The movie is full of some wonderful moments, so I’m definitely glad I saw it.  My tolerance for the avant-garde isn’t that high, so I don’t necessary feel like the most qualified person to be reviewing it, but I can certainly say I appreciate it, that is to say I respect it more than I actually enjoyed it.  There is a quick scene with a cemetery that is literally sinking, and headstones are half-covered in a swampy mess of water and moss, and it’s beautiful shot.  There’s also the “Warhol party” scene that every film of this era needed to have, for whatever reason, that has some candid, possibly-real interviews regarding drug use.

Crazed Fruit (1956)


Crazed Fruit is like the Less Than Zero of 1950s Japan.  Like Bret Easton Ellis’s characters, the youth of this film, living in a postwar Japan, are bored, have too much, are obsessed with sex and find ways to get themselves into trouble or get themselves killed.  Crazed Fruit helped create the “Sun Tribe” genre of films, the Japanese equivalent of American films like Rebel Without a Cause or The Wild One.

Haruji (Masahiko Tsugawa) and Natsuhisa (Yujiro Ishihara) are two brothers in love with the same girl.  Eri (Mie Kitahara) is being blackmailed into having sex with Natsuhisa because he found out the girl is married, without love, to an older American.  Eri says that Haruji is the kind of person she wished she’d met and married, so she’s having all the fun with him that she’d wished she’d had before getting married.

Natsuhisa thinks she’s bad for his brother, but good for him, so he tries his best to break them apart and trick her into being with him.  She doesn’t necessarily hate Natsuhisa, but she doesn’t love him, and she’s been with a lot of people like him.  He’s nothing special to her, and knowing that drives him insane.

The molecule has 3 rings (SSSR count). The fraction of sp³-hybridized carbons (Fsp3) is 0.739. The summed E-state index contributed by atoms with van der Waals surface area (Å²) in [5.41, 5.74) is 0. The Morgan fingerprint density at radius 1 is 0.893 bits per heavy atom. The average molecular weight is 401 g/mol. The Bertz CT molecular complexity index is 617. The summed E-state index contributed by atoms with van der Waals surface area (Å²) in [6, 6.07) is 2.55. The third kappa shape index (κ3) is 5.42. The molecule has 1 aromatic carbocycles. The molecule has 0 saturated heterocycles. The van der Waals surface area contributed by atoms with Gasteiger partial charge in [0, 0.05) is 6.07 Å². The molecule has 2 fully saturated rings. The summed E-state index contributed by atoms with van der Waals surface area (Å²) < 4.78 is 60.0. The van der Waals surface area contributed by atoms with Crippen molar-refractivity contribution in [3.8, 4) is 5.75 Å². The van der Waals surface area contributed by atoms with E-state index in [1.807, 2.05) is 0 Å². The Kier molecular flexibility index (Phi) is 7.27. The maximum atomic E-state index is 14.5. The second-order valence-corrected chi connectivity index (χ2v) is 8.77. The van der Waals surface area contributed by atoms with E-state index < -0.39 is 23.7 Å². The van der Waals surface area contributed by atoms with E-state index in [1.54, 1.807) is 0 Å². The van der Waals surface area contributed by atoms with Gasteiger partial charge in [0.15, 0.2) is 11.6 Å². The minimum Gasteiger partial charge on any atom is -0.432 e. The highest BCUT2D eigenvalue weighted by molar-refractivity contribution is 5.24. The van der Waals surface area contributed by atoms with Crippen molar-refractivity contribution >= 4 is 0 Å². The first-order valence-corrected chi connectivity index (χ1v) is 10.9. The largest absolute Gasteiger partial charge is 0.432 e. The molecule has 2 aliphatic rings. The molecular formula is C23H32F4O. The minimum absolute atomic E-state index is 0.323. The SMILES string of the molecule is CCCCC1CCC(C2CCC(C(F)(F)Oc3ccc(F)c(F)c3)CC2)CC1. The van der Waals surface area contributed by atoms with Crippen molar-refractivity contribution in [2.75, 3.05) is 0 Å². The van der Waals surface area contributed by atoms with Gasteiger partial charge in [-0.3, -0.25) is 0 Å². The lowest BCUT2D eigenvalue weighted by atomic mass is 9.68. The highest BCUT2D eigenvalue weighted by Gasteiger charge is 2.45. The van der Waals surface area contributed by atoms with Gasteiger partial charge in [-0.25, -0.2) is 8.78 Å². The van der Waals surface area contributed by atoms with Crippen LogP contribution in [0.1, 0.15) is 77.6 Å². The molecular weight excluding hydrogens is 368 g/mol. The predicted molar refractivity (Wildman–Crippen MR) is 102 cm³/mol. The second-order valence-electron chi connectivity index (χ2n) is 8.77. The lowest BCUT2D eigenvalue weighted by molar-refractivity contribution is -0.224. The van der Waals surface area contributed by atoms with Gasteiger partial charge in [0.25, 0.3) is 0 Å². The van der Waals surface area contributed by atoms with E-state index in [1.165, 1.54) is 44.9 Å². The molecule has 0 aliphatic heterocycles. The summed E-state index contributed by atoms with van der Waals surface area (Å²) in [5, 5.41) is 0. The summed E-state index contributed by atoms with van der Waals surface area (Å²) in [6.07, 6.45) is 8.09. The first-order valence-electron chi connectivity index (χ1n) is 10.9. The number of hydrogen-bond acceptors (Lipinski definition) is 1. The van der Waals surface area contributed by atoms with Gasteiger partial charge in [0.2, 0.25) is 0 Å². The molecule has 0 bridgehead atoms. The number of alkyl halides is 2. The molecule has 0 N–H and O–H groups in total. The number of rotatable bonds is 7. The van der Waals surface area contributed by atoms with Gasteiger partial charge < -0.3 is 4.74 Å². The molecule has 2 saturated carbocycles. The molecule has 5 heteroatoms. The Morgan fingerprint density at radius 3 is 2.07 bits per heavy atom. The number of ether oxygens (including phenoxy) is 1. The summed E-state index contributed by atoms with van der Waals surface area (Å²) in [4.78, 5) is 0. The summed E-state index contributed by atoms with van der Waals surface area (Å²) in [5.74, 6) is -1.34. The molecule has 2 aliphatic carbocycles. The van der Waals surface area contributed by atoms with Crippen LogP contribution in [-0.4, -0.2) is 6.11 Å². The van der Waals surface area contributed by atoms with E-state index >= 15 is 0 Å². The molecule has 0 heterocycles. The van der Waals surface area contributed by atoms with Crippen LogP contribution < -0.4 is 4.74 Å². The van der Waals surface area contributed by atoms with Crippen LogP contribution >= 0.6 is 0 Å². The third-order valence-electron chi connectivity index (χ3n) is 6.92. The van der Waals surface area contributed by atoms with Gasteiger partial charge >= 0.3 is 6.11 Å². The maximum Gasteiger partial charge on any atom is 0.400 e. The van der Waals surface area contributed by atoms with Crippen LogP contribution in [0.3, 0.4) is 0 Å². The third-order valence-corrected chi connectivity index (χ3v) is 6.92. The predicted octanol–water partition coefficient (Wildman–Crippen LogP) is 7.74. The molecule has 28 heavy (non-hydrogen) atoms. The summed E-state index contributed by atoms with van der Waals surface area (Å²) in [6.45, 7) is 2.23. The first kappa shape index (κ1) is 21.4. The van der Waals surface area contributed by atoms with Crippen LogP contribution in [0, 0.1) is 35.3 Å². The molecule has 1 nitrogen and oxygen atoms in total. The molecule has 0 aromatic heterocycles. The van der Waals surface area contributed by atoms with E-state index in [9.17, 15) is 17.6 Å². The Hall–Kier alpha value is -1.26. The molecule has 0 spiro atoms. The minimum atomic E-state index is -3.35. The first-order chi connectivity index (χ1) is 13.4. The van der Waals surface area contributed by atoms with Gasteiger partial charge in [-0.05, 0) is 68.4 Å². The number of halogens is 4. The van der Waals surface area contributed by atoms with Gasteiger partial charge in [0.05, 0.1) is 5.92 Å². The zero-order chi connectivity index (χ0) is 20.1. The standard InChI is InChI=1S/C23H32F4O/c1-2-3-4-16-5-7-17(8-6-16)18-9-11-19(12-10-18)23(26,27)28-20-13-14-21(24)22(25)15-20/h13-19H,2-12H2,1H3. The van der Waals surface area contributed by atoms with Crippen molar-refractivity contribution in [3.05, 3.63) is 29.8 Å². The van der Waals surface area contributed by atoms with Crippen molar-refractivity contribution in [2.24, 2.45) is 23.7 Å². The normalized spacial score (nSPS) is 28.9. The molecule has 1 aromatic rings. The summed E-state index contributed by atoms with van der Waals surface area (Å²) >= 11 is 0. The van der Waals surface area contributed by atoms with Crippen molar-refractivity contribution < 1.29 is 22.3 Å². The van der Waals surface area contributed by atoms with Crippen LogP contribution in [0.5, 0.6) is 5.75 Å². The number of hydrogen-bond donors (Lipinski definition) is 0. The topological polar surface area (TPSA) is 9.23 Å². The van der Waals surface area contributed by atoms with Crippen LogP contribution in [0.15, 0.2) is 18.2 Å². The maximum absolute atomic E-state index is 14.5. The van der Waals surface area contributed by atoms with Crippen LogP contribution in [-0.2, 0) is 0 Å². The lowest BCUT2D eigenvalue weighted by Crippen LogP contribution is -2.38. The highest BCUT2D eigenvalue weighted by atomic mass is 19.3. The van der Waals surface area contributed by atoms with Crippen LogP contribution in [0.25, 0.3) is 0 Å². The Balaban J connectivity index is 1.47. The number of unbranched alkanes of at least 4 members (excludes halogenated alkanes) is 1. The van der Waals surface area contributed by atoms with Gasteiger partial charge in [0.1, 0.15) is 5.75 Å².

No one in Crazed Fruit is altruistic.  Everyone’s at least a little bit shitty.  Haruji is like the prototypical “nice guy.”  Because he’s not outwardly sexual, he feels like he’s entitled to be rewarded with Eri’s affections.  At one point, feeling jealous, he rips her from a party, yanking on her arm and practically drags her outside.  And in the end, his jealousy explodes into unexpected violence.  No one comes off looking good here.

The seaside, beach town setting works for this melodrama.  The love quadrangle is undercut with ukuleles, water skiing and tiki drinks.  It’s beautiful to look at.  It reminds me of if one of those corny “beach blanket” movies had a darker id, if it wanted to buck traditions and go somewhere wholly unexpected.

Kō Nakahira has a knack for storytelling without having to rely on dialogue.  There’s a moment where Haruji and Eri are laying on a rock, sunbathing after a swim, and we can sense their mutual attraction for each other.  His and her breath both become rapid.  He fumbles with his hand to reach for hers, but stops short.

I always enjoy these kinds of tragic love stories, these over-the-top melodramas where young people are driven mad with their unrequited desire.  They range drastically in quality, and Crazed Fruit is one of the better ones.  Sometimes it’s best to view it through a historical lens, seeing how ahead of its time it was.

Next Week: Next week is Dudes and Border Radio, which I’ve already reviewed, so I’ve got the week off!